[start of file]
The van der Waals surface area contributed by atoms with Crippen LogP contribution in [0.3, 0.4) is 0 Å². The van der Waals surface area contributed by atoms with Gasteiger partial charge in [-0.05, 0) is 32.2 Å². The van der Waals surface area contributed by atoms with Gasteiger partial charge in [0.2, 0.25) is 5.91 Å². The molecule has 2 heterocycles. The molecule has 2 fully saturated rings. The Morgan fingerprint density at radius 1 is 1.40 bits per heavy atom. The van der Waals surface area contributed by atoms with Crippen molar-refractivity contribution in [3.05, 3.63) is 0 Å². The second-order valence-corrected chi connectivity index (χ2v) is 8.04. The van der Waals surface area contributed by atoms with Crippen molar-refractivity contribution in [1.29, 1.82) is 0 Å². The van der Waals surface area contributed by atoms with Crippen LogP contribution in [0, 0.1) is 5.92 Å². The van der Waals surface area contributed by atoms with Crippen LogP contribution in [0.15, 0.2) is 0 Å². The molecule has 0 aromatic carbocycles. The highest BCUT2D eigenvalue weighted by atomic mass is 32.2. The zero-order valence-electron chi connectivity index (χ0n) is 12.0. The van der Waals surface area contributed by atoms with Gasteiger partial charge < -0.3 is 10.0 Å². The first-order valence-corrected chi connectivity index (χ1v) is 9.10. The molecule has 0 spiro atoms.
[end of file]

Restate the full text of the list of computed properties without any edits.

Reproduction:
The van der Waals surface area contributed by atoms with Crippen LogP contribution in [0.3, 0.4) is 0 Å². The van der Waals surface area contributed by atoms with Gasteiger partial charge in [-0.05, 0) is 32.2 Å². The van der Waals surface area contributed by atoms with Gasteiger partial charge in [0.2, 0.25) is 5.91 Å². The molecule has 2 heterocycles. The molecule has 2 fully saturated rings. The Morgan fingerprint density at radius 1 is 1.40 bits per heavy atom. The van der Waals surface area contributed by atoms with Crippen molar-refractivity contribution in [3.05, 3.63) is 0 Å². The second-order valence-corrected chi connectivity index (χ2v) is 8.04. The van der Waals surface area contributed by atoms with Crippen molar-refractivity contribution in [1.29, 1.82) is 0 Å². The van der Waals surface area contributed by atoms with Crippen LogP contribution in [0, 0.1) is 5.92 Å². The van der Waals surface area contributed by atoms with Crippen LogP contribution in [0.15, 0.2) is 0 Å². The molecule has 0 aromatic carbocycles. The highest BCUT2D eigenvalue weighted by atomic mass is 32.2. The zero-order valence-electron chi connectivity index (χ0n) is 12.0. The van der Waals surface area contributed by atoms with Gasteiger partial charge < -0.3 is 10.0 Å². The first-order valence-corrected chi connectivity index (χ1v) is 9.10. The molecule has 0 spiro atoms.